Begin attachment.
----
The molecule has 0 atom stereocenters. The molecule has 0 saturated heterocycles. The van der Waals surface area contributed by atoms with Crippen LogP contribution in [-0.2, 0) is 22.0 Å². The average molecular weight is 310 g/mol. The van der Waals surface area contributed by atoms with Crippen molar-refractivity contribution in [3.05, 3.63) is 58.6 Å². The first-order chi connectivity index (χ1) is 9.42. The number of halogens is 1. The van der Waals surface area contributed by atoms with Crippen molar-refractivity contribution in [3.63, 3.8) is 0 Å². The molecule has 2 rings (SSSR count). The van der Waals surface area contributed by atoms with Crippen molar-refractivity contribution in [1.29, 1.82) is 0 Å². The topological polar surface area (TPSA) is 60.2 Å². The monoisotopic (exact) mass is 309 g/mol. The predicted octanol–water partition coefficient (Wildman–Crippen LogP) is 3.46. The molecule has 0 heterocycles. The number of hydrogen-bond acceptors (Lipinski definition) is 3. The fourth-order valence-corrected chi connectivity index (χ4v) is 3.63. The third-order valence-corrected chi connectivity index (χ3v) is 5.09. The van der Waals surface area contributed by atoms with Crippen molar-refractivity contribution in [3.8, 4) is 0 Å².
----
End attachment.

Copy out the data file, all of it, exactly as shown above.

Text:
The molecule has 0 atom stereocenters. The molecule has 0 saturated heterocycles. The van der Waals surface area contributed by atoms with Crippen LogP contribution in [-0.2, 0) is 22.0 Å². The average molecular weight is 310 g/mol. The van der Waals surface area contributed by atoms with Crippen molar-refractivity contribution in [3.05, 3.63) is 58.6 Å². The first-order chi connectivity index (χ1) is 9.42. The number of halogens is 1. The van der Waals surface area contributed by atoms with Crippen molar-refractivity contribution in [3.63, 3.8) is 0 Å². The molecule has 2 rings (SSSR count). The van der Waals surface area contributed by atoms with Crippen molar-refractivity contribution in [1.29, 1.82) is 0 Å². The topological polar surface area (TPSA) is 60.2 Å². The monoisotopic (exact) mass is 309 g/mol. The predicted octanol–water partition coefficient (Wildman–Crippen LogP) is 3.46. The molecule has 0 heterocycles. The number of hydrogen-bond acceptors (Lipinski definition) is 3. The fourth-order valence-corrected chi connectivity index (χ4v) is 3.63. The third-order valence-corrected chi connectivity index (χ3v) is 5.09. The van der Waals surface area contributed by atoms with Crippen molar-refractivity contribution in [3.8, 4) is 0 Å².